The next step was to build the controller board and interface it with the original PCB with power supply, 7441 decoders/drivers, nixie tubes.
I started with the interface to the PCB. I wired up the a small piece of protoboard with four 7 pin single row headers and a 10 pin dual row header. The single row headers line up with the 7490 decode counter sockets in the original PCB. To make that work, I pressed the single row headers into the sockets and then put the protoboard onto the headers. I soldered the headers to the protoboard there in place. This ensured they line up perfectly. Then I wired up the Vcc, Gnd, Output A, Output B, Output C, and Output D to the 10 pin connector.
The protoboard that interfaces to the original PCB looked like this when I was done.
Next, I wired up the controller board. It contains the ATmeg328 microcontroller and connectors to the original PCB, thumbwheel switch, rotary switch, LED/push button/speaker daughter board, and ISP programming/debug port. I am using the integrated oscillator so once again the controller board is just the controller, wires, and connectors.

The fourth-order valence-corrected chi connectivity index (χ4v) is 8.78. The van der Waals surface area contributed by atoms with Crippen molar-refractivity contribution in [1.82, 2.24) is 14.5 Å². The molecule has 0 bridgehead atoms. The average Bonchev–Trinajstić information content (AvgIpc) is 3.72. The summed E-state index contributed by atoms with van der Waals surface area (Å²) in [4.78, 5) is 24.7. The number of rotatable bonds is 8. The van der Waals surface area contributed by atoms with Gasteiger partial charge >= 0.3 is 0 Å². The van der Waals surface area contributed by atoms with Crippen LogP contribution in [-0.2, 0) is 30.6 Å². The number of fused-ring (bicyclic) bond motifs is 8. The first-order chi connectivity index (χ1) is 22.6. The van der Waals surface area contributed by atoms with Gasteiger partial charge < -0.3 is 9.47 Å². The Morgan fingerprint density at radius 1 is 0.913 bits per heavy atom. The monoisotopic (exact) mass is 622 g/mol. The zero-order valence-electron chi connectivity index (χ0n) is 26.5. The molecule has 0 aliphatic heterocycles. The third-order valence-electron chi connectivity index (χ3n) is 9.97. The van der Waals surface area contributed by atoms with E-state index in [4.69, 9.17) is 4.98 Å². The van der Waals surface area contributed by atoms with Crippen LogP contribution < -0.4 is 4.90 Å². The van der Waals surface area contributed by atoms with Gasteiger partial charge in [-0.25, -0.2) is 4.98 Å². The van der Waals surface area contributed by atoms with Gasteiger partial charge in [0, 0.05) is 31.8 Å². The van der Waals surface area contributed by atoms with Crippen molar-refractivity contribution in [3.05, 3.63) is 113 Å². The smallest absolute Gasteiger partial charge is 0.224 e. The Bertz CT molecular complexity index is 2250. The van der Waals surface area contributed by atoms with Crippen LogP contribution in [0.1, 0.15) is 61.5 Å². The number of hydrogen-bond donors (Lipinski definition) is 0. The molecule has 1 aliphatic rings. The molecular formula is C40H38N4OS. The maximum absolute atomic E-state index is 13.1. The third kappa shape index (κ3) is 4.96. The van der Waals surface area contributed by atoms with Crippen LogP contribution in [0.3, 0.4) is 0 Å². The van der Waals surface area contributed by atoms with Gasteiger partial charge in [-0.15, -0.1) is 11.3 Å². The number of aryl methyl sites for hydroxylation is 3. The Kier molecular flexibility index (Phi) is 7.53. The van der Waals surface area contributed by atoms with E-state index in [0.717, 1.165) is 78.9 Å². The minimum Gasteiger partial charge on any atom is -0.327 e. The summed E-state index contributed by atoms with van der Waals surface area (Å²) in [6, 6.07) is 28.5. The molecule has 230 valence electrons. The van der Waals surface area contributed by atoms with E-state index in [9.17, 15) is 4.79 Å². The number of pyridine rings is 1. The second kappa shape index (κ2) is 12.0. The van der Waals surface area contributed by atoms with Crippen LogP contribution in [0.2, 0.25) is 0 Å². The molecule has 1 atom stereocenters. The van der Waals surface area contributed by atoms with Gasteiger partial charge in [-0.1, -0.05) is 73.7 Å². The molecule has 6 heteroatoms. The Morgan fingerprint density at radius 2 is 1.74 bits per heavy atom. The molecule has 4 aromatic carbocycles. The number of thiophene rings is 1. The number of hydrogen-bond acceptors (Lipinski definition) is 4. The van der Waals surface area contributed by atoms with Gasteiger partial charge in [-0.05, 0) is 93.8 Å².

Note: If you look closely, you can see where I cut traces on the protoboard so I could used the dual row connectors. I've seen some breadboard style protoboards lately that have the traces on both sides under a solder mask. Don't buy those. I really like these Adafruit protoboards because they use thin traces that are easy to cut and the holes are plated through.
Lastly, I selected a location on the original PCB to mount the controller board. I picked a spot on the right side of the board behind the switched where I could drill without cutting existing traces.
I installed the standoffs.
And, I installed the controller board.
It looks like this in the case with the programmer/debugger connected.